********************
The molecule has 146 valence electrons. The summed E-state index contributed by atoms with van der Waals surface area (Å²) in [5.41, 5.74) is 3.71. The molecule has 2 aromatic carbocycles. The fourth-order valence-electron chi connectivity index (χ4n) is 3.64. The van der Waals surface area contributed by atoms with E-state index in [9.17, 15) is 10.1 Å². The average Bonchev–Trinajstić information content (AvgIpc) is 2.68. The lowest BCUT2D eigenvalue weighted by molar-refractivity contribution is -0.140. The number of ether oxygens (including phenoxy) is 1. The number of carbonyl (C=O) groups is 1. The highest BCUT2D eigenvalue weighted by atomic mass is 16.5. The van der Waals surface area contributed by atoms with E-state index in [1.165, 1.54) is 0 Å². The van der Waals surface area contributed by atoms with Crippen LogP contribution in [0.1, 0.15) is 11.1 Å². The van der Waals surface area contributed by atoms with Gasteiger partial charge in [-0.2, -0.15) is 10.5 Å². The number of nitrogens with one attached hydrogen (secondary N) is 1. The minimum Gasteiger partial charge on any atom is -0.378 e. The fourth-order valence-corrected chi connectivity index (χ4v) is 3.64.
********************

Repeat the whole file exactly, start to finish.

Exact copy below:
The molecule has 146 valence electrons. The summed E-state index contributed by atoms with van der Waals surface area (Å²) in [5.41, 5.74) is 3.71. The molecule has 2 aromatic carbocycles. The fourth-order valence-electron chi connectivity index (χ4n) is 3.64. The van der Waals surface area contributed by atoms with E-state index in [9.17, 15) is 10.1 Å². The average Bonchev–Trinajstić information content (AvgIpc) is 2.68. The lowest BCUT2D eigenvalue weighted by molar-refractivity contribution is -0.140. The number of ether oxygens (including phenoxy) is 1. The number of carbonyl (C=O) groups is 1. The highest BCUT2D eigenvalue weighted by atomic mass is 16.5. The van der Waals surface area contributed by atoms with E-state index in [1.165, 1.54) is 0 Å². The van der Waals surface area contributed by atoms with Crippen LogP contribution in [0.1, 0.15) is 11.1 Å². The van der Waals surface area contributed by atoms with Gasteiger partial charge in [-0.2, -0.15) is 10.5 Å². The number of nitrogens with one attached hydrogen (secondary N) is 1. The minimum Gasteiger partial charge on any atom is -0.378 e. The fourth-order valence-corrected chi connectivity index (χ4v) is 3.64.